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School Daze:

For many years the Del Mar Union School District encompassed just two elementary schools on the west side of I-5 for about 1,000 children in grades K-6. In the 1990s the district boundaries were expanded to include Carmel Valley in the City of San Diego and now serve 5,000 students including six additional schools east of I-5. A new development on the eastern edge of the District near Poway is expected to add about 600 new students. Recently the District put forth a “reconfiguration plan” to serve the swelling K-6 population east of I-5.

Community Speaks Up
Ann Gardner | Via Latina

Photo Ann Gardner.
Click to enlarge.

The Del Mar Union School District got an earful of criticism that was tempered only at the end of the May 22 “town hall” session at the Del Mar Hills school to get input on the District’s plan to close that school, build a new school at the Heights and on the east side of I-5 to accommodate the swelling K-6 population there. Del Mar residents attending this last of four town hall sessions did not hesitate to criticize the District for, some thought, asking for input when the District had already made up its mind on how they were going to deal with more children in Carmel Valley and eight existing schools that need renovation work. One parent expressed the thoughts of some attending: ‘I want to support the School District but I cannot when you are asking me to now drive my children across heavily trafficked Del Mar Heights Road and replace our only park space with 30 new homes.”

Some small group discussions led by staff on different aspects of the plan got critical enough at one point that Superintendent Holly McClurg appeared to hesitate calling attendees back together for a final question and answer period. Even then it was clear that most of the final input was negative, centering on what those attending felt was a hurried up plan that did not take into account their attachment to the Del Mar Hills site with its performing Arts Center and park space and, perhaps most important, within walking distance of their homes. On the other hand residents south of Del Mar Heights Road cited the problems with building a bigger school in their neighborhood that will increase traffic on residential streets with no sidewalks.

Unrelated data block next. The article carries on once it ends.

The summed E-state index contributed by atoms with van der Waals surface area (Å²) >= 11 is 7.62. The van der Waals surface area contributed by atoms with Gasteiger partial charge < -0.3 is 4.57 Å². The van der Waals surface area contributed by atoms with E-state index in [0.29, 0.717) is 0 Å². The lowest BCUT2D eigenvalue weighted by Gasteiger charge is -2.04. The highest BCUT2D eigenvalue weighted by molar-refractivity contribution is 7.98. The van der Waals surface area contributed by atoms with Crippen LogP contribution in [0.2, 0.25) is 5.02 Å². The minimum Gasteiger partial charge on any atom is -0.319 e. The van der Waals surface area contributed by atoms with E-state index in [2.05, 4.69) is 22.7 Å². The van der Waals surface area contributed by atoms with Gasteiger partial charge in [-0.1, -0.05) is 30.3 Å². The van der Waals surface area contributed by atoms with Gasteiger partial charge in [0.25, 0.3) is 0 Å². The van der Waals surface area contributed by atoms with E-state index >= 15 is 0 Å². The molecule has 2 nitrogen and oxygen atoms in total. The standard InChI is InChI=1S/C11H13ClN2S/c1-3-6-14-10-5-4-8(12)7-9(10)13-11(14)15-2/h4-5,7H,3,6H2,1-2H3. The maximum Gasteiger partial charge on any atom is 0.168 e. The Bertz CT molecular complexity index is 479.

The four town hall sessions, two on each side of I-5, were scheduled by the School District to explain and gather support for a possible general obligation bond to finance two new schools, one on each side of the freeway, and renovate the remaining six east of I-5 where the District boundary extends east to Poway. The Hills school would be closed in the process with no reassurance that the site would be preserved for community uses, the justification being that it was more cost effective to build one new school rather than renovating two older schools. One resident pointed out that with so much opposition coming from the Del Mar area it would be impossible to pass the School Bond expected to be on the November ballot. Another speaker urged the District to work with the community to avoid an east/west division: “We need to work together,” she said.



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